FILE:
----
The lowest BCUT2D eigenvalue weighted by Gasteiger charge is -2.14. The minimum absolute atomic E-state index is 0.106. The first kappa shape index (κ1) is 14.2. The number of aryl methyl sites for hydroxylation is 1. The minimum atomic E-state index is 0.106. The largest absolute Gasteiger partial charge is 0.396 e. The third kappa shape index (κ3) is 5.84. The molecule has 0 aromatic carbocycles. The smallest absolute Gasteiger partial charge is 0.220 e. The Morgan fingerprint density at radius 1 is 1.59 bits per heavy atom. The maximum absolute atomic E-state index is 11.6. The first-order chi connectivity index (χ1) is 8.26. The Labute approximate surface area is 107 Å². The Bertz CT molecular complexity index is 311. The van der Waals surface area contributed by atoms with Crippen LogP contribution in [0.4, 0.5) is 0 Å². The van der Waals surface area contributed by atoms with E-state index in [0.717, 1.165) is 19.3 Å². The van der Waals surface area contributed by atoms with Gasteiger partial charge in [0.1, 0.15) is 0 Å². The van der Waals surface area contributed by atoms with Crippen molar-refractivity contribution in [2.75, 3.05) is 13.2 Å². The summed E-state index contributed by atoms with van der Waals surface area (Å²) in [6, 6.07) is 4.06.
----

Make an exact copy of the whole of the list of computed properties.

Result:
The lowest BCUT2D eigenvalue weighted by Gasteiger charge is -2.14. The minimum absolute atomic E-state index is 0.106. The first kappa shape index (κ1) is 14.2. The number of aryl methyl sites for hydroxylation is 1. The minimum atomic E-state index is 0.106. The largest absolute Gasteiger partial charge is 0.396 e. The third kappa shape index (κ3) is 5.84. The molecule has 0 aromatic carbocycles. The smallest absolute Gasteiger partial charge is 0.220 e. The Morgan fingerprint density at radius 1 is 1.59 bits per heavy atom. The maximum absolute atomic E-state index is 11.6. The first-order chi connectivity index (χ1) is 8.26. The Labute approximate surface area is 107 Å². The Bertz CT molecular complexity index is 311. The van der Waals surface area contributed by atoms with Crippen LogP contribution in [0.4, 0.5) is 0 Å². The van der Waals surface area contributed by atoms with E-state index in [0.717, 1.165) is 19.3 Å². The van der Waals surface area contributed by atoms with Gasteiger partial charge in [0.1, 0.15) is 0 Å². The van der Waals surface area contributed by atoms with Crippen molar-refractivity contribution in [2.75, 3.05) is 13.2 Å². The summed E-state index contributed by atoms with van der Waals surface area (Å²) in [6, 6.07) is 4.06.